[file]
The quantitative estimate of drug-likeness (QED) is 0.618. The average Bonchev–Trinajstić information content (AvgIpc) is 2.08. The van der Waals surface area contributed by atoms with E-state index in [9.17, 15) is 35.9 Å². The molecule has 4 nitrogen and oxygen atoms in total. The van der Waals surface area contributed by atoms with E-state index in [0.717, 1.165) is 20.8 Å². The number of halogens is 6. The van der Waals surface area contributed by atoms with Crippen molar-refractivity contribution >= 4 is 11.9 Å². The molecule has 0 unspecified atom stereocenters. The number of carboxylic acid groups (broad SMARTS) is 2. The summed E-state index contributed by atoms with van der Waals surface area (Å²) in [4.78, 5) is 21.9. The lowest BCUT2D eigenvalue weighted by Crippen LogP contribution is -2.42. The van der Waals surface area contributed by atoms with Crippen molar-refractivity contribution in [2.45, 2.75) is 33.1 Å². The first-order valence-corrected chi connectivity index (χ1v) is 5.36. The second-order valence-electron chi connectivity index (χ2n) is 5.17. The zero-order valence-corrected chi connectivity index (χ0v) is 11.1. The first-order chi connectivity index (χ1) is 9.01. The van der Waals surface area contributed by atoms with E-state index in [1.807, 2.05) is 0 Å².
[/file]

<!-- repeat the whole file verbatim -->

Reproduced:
The quantitative estimate of drug-likeness (QED) is 0.618. The average Bonchev–Trinajstić information content (AvgIpc) is 2.08. The van der Waals surface area contributed by atoms with E-state index in [9.17, 15) is 35.9 Å². The molecule has 4 nitrogen and oxygen atoms in total. The van der Waals surface area contributed by atoms with E-state index in [0.717, 1.165) is 20.8 Å². The number of halogens is 6. The van der Waals surface area contributed by atoms with Crippen molar-refractivity contribution >= 4 is 11.9 Å². The molecule has 0 unspecified atom stereocenters. The number of carboxylic acid groups (broad SMARTS) is 2. The summed E-state index contributed by atoms with van der Waals surface area (Å²) in [4.78, 5) is 21.9. The lowest BCUT2D eigenvalue weighted by Crippen LogP contribution is -2.42. The van der Waals surface area contributed by atoms with Crippen molar-refractivity contribution in [2.45, 2.75) is 33.1 Å². The first-order valence-corrected chi connectivity index (χ1v) is 5.36. The second-order valence-electron chi connectivity index (χ2n) is 5.17. The zero-order valence-corrected chi connectivity index (χ0v) is 11.1. The first-order chi connectivity index (χ1) is 9.01. The van der Waals surface area contributed by atoms with E-state index in [1.807, 2.05) is 0 Å².